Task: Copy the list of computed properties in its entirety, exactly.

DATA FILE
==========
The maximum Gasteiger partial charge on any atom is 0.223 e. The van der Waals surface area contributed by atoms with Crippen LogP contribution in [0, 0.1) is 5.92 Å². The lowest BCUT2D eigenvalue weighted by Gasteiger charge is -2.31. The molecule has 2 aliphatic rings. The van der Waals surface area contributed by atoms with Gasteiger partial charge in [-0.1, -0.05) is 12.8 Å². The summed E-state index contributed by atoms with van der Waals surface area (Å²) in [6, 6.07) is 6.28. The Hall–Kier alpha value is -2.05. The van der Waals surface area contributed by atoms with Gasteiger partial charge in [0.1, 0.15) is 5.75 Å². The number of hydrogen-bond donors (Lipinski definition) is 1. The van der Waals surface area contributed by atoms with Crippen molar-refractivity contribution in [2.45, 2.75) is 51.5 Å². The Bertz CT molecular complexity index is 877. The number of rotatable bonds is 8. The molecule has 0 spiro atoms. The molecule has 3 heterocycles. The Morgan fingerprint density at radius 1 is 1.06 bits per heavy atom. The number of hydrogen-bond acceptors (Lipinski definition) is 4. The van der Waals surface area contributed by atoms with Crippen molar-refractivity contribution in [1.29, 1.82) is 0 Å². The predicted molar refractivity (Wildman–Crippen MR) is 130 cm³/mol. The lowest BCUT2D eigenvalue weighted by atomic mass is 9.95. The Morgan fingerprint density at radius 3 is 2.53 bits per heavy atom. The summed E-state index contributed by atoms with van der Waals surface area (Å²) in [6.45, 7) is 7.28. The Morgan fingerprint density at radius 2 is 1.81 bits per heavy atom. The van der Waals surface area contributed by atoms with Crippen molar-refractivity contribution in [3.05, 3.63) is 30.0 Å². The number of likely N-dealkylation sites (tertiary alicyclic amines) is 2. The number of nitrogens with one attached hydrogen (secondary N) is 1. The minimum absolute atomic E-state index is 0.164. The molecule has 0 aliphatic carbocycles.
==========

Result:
The maximum Gasteiger partial charge on any atom is 0.223 e. The van der Waals surface area contributed by atoms with Crippen LogP contribution in [0, 0.1) is 5.92 Å². The lowest BCUT2D eigenvalue weighted by Gasteiger charge is -2.31. The molecule has 2 aliphatic rings. The van der Waals surface area contributed by atoms with Gasteiger partial charge in [-0.1, -0.05) is 12.8 Å². The summed E-state index contributed by atoms with van der Waals surface area (Å²) in [6, 6.07) is 6.28. The Hall–Kier alpha value is -2.05. The van der Waals surface area contributed by atoms with Gasteiger partial charge in [0.1, 0.15) is 5.75 Å². The number of hydrogen-bond donors (Lipinski definition) is 1. The van der Waals surface area contributed by atoms with Crippen molar-refractivity contribution in [2.45, 2.75) is 51.5 Å². The Bertz CT molecular complexity index is 877. The number of rotatable bonds is 8. The molecule has 0 spiro atoms. The molecule has 3 heterocycles. The Morgan fingerprint density at radius 1 is 1.06 bits per heavy atom. The number of hydrogen-bond acceptors (Lipinski definition) is 4. The van der Waals surface area contributed by atoms with Crippen molar-refractivity contribution in [1.29, 1.82) is 0 Å². The predicted molar refractivity (Wildman–Crippen MR) is 130 cm³/mol. The lowest BCUT2D eigenvalue weighted by atomic mass is 9.95. The Morgan fingerprint density at radius 3 is 2.53 bits per heavy atom. The summed E-state index contributed by atoms with van der Waals surface area (Å²) in [6.45, 7) is 7.28. The Morgan fingerprint density at radius 2 is 1.81 bits per heavy atom. The van der Waals surface area contributed by atoms with Crippen molar-refractivity contribution in [3.05, 3.63) is 30.0 Å². The number of likely N-dealkylation sites (tertiary alicyclic amines) is 2. The number of nitrogens with one attached hydrogen (secondary N) is 1. The minimum absolute atomic E-state index is 0.164. The molecule has 0 aliphatic carbocycles.